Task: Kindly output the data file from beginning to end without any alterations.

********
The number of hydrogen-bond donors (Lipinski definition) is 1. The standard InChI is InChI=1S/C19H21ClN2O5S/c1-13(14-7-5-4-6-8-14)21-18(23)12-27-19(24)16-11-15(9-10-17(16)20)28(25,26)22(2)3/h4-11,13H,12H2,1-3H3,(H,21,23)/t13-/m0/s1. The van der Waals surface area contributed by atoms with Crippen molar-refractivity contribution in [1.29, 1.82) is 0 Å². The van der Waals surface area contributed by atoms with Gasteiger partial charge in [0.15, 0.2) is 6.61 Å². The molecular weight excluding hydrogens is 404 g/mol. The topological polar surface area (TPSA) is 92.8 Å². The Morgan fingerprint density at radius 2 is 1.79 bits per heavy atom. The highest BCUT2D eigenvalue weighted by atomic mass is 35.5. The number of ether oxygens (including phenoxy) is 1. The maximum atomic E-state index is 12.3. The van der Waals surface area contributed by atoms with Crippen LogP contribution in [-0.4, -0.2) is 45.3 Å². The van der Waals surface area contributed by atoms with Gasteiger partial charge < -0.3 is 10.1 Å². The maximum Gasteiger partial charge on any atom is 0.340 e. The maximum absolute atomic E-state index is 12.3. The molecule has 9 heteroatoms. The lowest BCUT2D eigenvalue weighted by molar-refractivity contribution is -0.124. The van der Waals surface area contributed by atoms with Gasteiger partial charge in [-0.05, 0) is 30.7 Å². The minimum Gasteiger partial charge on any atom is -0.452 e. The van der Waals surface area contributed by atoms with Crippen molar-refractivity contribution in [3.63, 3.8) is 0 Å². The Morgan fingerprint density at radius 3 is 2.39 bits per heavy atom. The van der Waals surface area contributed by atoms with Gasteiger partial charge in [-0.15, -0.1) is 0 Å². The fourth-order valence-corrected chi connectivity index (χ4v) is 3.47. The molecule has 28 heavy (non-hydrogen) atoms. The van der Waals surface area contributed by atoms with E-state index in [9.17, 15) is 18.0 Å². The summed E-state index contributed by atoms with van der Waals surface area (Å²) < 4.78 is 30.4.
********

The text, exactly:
The number of hydrogen-bond donors (Lipinski definition) is 1. The standard InChI is InChI=1S/C19H21ClN2O5S/c1-13(14-7-5-4-6-8-14)21-18(23)12-27-19(24)16-11-15(9-10-17(16)20)28(25,26)22(2)3/h4-11,13H,12H2,1-3H3,(H,21,23)/t13-/m0/s1. The van der Waals surface area contributed by atoms with Crippen molar-refractivity contribution in [1.29, 1.82) is 0 Å². The van der Waals surface area contributed by atoms with Gasteiger partial charge in [0.15, 0.2) is 6.61 Å². The molecular weight excluding hydrogens is 404 g/mol. The topological polar surface area (TPSA) is 92.8 Å². The Morgan fingerprint density at radius 2 is 1.79 bits per heavy atom. The highest BCUT2D eigenvalue weighted by atomic mass is 35.5. The number of ether oxygens (including phenoxy) is 1. The maximum atomic E-state index is 12.3. The van der Waals surface area contributed by atoms with Crippen LogP contribution in [-0.4, -0.2) is 45.3 Å². The van der Waals surface area contributed by atoms with Gasteiger partial charge < -0.3 is 10.1 Å². The maximum Gasteiger partial charge on any atom is 0.340 e. The maximum absolute atomic E-state index is 12.3. The molecule has 9 heteroatoms. The lowest BCUT2D eigenvalue weighted by molar-refractivity contribution is -0.124. The van der Waals surface area contributed by atoms with Gasteiger partial charge in [-0.05, 0) is 30.7 Å². The minimum Gasteiger partial charge on any atom is -0.452 e. The van der Waals surface area contributed by atoms with Crippen molar-refractivity contribution in [3.63, 3.8) is 0 Å². The Morgan fingerprint density at radius 3 is 2.39 bits per heavy atom. The van der Waals surface area contributed by atoms with Gasteiger partial charge in [-0.15, -0.1) is 0 Å². The fourth-order valence-corrected chi connectivity index (χ4v) is 3.47. The molecule has 28 heavy (non-hydrogen) atoms. The van der Waals surface area contributed by atoms with E-state index in [9.17, 15) is 18.0 Å². The summed E-state index contributed by atoms with van der Waals surface area (Å²) < 4.78 is 30.4.